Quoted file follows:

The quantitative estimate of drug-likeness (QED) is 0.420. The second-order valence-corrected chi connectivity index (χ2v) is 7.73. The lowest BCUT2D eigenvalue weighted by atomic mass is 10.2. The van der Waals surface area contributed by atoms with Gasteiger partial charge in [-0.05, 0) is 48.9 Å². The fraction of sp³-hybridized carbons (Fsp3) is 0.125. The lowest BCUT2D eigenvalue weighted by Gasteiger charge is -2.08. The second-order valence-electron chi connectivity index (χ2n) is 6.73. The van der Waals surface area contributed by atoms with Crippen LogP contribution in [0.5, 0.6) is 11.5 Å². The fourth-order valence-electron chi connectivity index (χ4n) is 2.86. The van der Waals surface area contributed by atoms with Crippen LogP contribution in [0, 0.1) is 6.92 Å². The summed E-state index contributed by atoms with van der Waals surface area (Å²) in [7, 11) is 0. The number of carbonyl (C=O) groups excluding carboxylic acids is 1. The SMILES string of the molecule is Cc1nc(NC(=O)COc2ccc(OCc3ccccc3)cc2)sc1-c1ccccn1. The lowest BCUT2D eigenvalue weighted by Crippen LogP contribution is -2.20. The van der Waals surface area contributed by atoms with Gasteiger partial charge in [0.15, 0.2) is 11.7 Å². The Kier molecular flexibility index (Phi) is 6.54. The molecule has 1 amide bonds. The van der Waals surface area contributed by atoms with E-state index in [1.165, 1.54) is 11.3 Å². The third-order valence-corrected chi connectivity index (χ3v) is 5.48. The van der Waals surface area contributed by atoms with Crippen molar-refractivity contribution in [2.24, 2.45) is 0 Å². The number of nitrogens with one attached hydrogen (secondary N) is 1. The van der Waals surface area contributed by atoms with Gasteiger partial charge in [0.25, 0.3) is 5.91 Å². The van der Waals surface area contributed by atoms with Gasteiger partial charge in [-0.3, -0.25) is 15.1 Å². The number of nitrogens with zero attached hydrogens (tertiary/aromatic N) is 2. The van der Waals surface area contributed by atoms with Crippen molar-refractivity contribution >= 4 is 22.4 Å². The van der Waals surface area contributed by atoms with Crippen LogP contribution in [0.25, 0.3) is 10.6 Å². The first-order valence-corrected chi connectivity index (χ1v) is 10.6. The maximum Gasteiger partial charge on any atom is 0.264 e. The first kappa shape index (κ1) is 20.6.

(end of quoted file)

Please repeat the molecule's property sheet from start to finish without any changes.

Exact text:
The quantitative estimate of drug-likeness (QED) is 0.420. The second-order valence-corrected chi connectivity index (χ2v) is 7.73. The lowest BCUT2D eigenvalue weighted by atomic mass is 10.2. The van der Waals surface area contributed by atoms with Gasteiger partial charge in [-0.05, 0) is 48.9 Å². The fraction of sp³-hybridized carbons (Fsp3) is 0.125. The lowest BCUT2D eigenvalue weighted by Gasteiger charge is -2.08. The second-order valence-electron chi connectivity index (χ2n) is 6.73. The van der Waals surface area contributed by atoms with Crippen LogP contribution in [0.5, 0.6) is 11.5 Å². The fourth-order valence-electron chi connectivity index (χ4n) is 2.86. The van der Waals surface area contributed by atoms with Crippen LogP contribution in [0, 0.1) is 6.92 Å². The summed E-state index contributed by atoms with van der Waals surface area (Å²) in [7, 11) is 0. The number of carbonyl (C=O) groups excluding carboxylic acids is 1. The SMILES string of the molecule is Cc1nc(NC(=O)COc2ccc(OCc3ccccc3)cc2)sc1-c1ccccn1. The lowest BCUT2D eigenvalue weighted by Crippen LogP contribution is -2.20. The van der Waals surface area contributed by atoms with Gasteiger partial charge in [0.15, 0.2) is 11.7 Å². The Kier molecular flexibility index (Phi) is 6.54. The molecule has 1 amide bonds. The van der Waals surface area contributed by atoms with E-state index in [1.165, 1.54) is 11.3 Å². The third-order valence-corrected chi connectivity index (χ3v) is 5.48. The van der Waals surface area contributed by atoms with Crippen molar-refractivity contribution in [2.24, 2.45) is 0 Å². The number of nitrogens with one attached hydrogen (secondary N) is 1. The van der Waals surface area contributed by atoms with Gasteiger partial charge in [0.25, 0.3) is 5.91 Å². The van der Waals surface area contributed by atoms with Gasteiger partial charge in [-0.3, -0.25) is 15.1 Å². The number of nitrogens with zero attached hydrogens (tertiary/aromatic N) is 2. The van der Waals surface area contributed by atoms with Crippen molar-refractivity contribution >= 4 is 22.4 Å². The van der Waals surface area contributed by atoms with Crippen LogP contribution in [0.25, 0.3) is 10.6 Å². The first-order valence-corrected chi connectivity index (χ1v) is 10.6. The maximum Gasteiger partial charge on any atom is 0.264 e. The first kappa shape index (κ1) is 20.6.